12/15/2011 04:55 am ET | Updated Feb 13, 2012

Can Court Tweets be Fair and Accurate?

"Twitter as much as you wish", the Lord Chief Justice has told court reporters.

Lord Judge has ruled that journalists will no longer have to request permission before tweeting, texting or emailing from courts in England and Wales.

Being able to communicate with colleagues and file copy from court will certainly help journalists, but Twitter is a different story.

Any trainee reporter will tell you court stories must be "fair, accurate and contemporaneous" in order to attract "absolute privilege" - a complete defence against being sued for printing allegations made in court.

The question is: Can court Tweets be fair and accurate?

Twitter's 140-charatcer limit is the essence of its popularity - bite-sized information from an endless variety of sources - but bite-sized may not be the way to report court proceedings.

Even lengthy articles are unlikely to get anywhere near explaining the complexities of a criminal trial, where minute evidential details often become crucial to the case, but a reporter who has been in court can produce a fair summary.

As a rule, most editors expect court stories to contain full details such as the names, ages and addresses of those involved, the names of the lawyers, a list of all criminal charges and so on.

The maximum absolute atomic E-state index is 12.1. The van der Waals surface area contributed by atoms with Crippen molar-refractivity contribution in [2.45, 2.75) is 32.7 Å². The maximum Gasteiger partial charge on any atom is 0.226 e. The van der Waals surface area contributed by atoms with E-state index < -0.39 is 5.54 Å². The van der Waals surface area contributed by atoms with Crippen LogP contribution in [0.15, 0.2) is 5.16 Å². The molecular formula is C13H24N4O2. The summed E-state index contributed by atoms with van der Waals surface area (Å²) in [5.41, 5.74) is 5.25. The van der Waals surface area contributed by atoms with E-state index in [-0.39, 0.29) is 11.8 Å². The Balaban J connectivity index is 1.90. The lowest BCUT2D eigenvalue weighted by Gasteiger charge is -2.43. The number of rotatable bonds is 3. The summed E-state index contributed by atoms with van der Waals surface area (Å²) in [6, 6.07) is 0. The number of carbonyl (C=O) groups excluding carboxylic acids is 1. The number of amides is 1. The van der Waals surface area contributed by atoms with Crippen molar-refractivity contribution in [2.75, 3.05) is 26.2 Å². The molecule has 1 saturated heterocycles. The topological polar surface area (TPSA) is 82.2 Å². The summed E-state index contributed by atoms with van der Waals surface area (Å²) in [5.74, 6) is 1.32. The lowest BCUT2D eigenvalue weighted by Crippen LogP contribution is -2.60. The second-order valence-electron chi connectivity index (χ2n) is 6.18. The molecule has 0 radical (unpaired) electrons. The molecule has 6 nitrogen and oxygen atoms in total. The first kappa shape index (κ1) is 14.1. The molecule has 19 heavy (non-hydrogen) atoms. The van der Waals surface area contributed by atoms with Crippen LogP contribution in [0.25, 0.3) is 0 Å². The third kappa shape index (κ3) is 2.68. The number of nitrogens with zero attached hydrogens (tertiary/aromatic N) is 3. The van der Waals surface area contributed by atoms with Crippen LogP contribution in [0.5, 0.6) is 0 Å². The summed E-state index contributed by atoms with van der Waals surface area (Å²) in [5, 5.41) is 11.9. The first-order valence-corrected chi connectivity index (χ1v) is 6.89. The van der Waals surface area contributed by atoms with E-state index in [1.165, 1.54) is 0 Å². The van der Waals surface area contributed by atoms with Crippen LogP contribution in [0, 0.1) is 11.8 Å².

We do this not only to give a full account of proceedings, but to prevent misunderstandings such as the rare occasions when people with the same name as a defendant have been mistaken for the alleged criminal - we have privilege protecting court reports but we have no defence if we make inadvertent accusations against someone who has no connection to a trial!

Though a court case could be reported through a series of short messages, Twitter allows users to see each Tweet and, in taken isolation, these may not be fair or accurate reports.

Newspapers are often accused of dumbing down information to produce simple stories, and Tweeting criminal trials risks taking this to the extreme, so journalists must take as much care with their Tweets as they would a with front page lead.

Lord Judge warned that the new freedoms may be withdrawn "at any time" in the interests of justice. Let's hope all journalists use this chance wisely.